Supersonic Boom, Books, Bankruptcy


New Amazon Book Store


The Intelligent Investor by Benjamin Graham — This is the foundational book on value investing. It is known as Warren Buffet’s favorite book, and is a great dive into the fundamentals of investing. This book is accessible to those without a background in finance. There is a lot of wisdom in this book, so I am only going to hit some highlights. Always remember that investing is simply purchasing a portion of a company at a market price from another investor. Even great companies can be overvalued, and even horrible companies can be great buys, specifically if you can purchase for more than the value of assets. Next, understand that investing is about not losing. Consistent, compounded returns will almost always outpace crazy wins and crazy loses. Investing is just as much about understanding yourself as it is about understanding business. It is really incredible that this book was written in the 40’s. 4/5


Lots of great podcasts from this past week. Jerzy Gregorek on Tim Ferriss is the creator of The Happy Body, a daily workout routine designed around flexibility first, then strength, then speed. The takeaway here is that from any age, from any starting point, anyone can dramatically improve. The key is to build time into your routine. Routine is everything! I have been monitoring my own goals using the calendar app and an app called ‘Way of Life.’ For me, this is really the only way to get better.

Another great podcast from Masters In Business with Derek Thompson. Thompson is a writer for the Atlantic and recent author of Hit Makers: The Science of Popularity in an Age of Distraction. The takeaway here is that virality is largely a myth. There are usually reasons why products become popular, and it does no favor to the creator to imagine success as a function of luck. Two notes I scribbled:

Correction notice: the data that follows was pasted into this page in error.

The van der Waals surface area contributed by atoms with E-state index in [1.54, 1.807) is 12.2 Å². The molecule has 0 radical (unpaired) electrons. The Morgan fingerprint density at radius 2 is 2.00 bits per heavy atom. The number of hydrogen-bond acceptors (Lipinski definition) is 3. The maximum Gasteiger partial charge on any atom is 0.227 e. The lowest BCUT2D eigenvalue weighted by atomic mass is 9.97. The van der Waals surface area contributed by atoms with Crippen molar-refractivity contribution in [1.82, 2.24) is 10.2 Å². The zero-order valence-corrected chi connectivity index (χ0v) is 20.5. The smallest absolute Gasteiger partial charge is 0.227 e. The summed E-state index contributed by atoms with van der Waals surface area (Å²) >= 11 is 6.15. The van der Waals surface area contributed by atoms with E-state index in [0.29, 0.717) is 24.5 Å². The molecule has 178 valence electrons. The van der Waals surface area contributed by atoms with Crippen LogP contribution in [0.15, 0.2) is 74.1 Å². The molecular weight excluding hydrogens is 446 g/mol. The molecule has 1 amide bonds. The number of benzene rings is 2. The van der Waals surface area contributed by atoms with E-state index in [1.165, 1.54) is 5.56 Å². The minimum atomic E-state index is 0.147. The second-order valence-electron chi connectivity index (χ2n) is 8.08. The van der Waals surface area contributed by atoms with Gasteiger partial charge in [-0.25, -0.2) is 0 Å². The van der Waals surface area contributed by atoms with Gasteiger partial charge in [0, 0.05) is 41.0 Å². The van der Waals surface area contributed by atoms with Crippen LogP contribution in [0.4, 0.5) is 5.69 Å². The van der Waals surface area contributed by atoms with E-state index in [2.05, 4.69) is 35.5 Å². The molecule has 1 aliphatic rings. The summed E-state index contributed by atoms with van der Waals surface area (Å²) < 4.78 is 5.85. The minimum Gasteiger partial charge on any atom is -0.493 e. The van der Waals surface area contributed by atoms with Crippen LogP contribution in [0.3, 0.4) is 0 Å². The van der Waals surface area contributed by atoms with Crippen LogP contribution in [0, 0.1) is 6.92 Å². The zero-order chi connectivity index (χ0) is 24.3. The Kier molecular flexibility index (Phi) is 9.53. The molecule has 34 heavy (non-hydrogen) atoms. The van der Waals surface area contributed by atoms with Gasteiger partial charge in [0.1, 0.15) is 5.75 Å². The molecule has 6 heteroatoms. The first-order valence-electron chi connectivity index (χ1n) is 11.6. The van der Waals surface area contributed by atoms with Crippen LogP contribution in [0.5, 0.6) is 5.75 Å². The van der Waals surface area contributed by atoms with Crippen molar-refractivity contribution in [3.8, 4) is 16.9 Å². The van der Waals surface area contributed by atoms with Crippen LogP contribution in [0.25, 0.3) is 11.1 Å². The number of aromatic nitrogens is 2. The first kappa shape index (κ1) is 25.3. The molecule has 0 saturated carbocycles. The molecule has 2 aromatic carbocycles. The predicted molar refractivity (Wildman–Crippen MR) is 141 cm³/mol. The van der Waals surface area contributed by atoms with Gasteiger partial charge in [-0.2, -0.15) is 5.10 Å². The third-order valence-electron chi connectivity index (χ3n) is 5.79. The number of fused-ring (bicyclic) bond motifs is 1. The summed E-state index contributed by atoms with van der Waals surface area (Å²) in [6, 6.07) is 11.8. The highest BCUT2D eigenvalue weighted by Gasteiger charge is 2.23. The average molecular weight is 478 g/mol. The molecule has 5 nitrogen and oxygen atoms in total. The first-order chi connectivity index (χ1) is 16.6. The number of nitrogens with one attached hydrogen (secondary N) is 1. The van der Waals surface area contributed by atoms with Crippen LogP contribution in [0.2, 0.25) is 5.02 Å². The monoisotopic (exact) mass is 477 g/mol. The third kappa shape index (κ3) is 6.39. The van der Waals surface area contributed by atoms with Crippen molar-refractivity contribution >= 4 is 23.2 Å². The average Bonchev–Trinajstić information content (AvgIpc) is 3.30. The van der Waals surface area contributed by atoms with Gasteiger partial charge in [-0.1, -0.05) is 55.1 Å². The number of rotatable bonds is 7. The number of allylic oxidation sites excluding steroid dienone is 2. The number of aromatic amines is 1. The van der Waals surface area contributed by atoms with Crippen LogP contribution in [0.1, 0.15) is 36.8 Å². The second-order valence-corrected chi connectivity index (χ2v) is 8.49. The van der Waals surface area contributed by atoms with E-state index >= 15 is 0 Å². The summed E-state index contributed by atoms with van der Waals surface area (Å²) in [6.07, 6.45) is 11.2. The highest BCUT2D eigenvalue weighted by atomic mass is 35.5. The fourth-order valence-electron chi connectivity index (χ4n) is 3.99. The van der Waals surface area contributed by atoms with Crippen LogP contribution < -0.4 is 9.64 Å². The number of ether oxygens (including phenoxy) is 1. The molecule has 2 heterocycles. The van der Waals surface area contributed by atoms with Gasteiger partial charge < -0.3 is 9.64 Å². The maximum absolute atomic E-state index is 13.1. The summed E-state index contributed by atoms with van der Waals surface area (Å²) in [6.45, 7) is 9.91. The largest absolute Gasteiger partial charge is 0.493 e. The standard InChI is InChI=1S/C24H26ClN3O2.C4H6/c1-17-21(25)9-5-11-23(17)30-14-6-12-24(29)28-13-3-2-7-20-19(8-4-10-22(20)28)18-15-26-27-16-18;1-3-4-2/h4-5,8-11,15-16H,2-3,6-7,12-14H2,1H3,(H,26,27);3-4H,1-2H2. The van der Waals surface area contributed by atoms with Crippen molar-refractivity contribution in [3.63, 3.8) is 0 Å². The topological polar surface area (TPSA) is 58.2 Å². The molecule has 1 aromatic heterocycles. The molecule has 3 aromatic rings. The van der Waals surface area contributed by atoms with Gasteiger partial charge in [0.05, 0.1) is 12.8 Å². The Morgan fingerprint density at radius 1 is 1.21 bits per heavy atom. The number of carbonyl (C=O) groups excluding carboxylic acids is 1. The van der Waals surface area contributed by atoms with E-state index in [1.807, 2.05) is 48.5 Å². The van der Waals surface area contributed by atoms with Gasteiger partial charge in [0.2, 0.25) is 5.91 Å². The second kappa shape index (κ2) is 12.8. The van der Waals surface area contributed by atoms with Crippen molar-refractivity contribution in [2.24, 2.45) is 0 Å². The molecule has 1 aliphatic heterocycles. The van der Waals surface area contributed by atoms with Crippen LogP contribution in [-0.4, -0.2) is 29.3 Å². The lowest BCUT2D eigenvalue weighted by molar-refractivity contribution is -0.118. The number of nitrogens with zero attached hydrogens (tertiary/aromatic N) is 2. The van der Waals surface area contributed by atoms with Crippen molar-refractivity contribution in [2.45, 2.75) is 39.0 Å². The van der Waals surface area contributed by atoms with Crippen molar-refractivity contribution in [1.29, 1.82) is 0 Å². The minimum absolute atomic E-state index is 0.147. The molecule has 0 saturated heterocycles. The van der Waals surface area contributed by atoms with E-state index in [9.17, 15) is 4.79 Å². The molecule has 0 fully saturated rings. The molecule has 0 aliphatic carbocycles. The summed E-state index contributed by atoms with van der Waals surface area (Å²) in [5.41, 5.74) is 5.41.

1. M.A.Y.A — Most advanced yet acceptable. People assign value to familiar processes, and even huge advances may not catch on. Timing is key, user experience is crucial, and switching costs are often higher than one would assume.
  2. Identity is that which we are not — People often associate most strongly with that which they do not associate with. This is powerful! I think identity may be more strongly linked to the intersection of what we are not and what most people are.


The repeal and replace of the Affordable Care Act failed. The whole ordeal seemed rushed and unorganized. It continually amazes me to see dramatic and sweeping reform rushed in this manner. Why is there such a rush? Since this failure, the administration is going to need a win. Public sentiment seems to suggest that tax policy is the next item on the agenda. I am most interested to hear if repatriation is discussed. For those unfamiliar, companies that make money abroad will often hold that cash in foreign accounts to delay or avoid paying US corporate taxes, which are among the highest in the world. During a repatriation holiday, companies get a tax break for bringing that foreign cash into the US. We are talking about $2.5 Trillion held overseas. A large portion of that coming back into the US would mean investment, M&A, and a lot of tax revenue. The markets have been pricing this into the past few months. If the administration can’t get it done, we are going to see a blood bath in the markets.

Meanwhile, the probe into Russia-Trump campaign lives on.